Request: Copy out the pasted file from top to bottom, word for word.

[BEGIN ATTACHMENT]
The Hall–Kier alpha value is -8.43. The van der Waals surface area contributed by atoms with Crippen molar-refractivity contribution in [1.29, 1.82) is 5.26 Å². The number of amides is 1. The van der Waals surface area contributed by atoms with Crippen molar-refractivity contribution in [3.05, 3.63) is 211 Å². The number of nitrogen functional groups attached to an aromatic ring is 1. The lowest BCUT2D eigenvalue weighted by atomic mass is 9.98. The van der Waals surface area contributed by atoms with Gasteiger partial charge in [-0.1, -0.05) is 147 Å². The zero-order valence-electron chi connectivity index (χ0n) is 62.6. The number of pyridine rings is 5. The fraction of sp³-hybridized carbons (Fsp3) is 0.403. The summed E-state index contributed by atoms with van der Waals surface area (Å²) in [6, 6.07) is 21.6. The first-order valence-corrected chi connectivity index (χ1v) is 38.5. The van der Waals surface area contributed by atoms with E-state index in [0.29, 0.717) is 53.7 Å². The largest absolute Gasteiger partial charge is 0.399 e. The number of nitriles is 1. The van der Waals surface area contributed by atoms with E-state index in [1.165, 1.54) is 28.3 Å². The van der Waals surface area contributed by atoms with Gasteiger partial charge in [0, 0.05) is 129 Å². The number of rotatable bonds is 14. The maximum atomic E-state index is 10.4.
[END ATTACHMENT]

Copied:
The Hall–Kier alpha value is -8.43. The van der Waals surface area contributed by atoms with Crippen molar-refractivity contribution in [1.29, 1.82) is 5.26 Å². The number of amides is 1. The van der Waals surface area contributed by atoms with Crippen molar-refractivity contribution in [3.05, 3.63) is 211 Å². The number of nitrogen functional groups attached to an aromatic ring is 1. The lowest BCUT2D eigenvalue weighted by atomic mass is 9.98. The van der Waals surface area contributed by atoms with Gasteiger partial charge in [-0.1, -0.05) is 147 Å². The zero-order valence-electron chi connectivity index (χ0n) is 62.6. The number of pyridine rings is 5. The fraction of sp³-hybridized carbons (Fsp3) is 0.403. The summed E-state index contributed by atoms with van der Waals surface area (Å²) in [6, 6.07) is 21.6. The first-order valence-corrected chi connectivity index (χ1v) is 38.5. The van der Waals surface area contributed by atoms with E-state index in [0.29, 0.717) is 53.7 Å². The largest absolute Gasteiger partial charge is 0.399 e. The number of nitriles is 1. The van der Waals surface area contributed by atoms with E-state index in [1.165, 1.54) is 28.3 Å². The van der Waals surface area contributed by atoms with Gasteiger partial charge in [0, 0.05) is 129 Å². The number of rotatable bonds is 14. The maximum atomic E-state index is 10.4.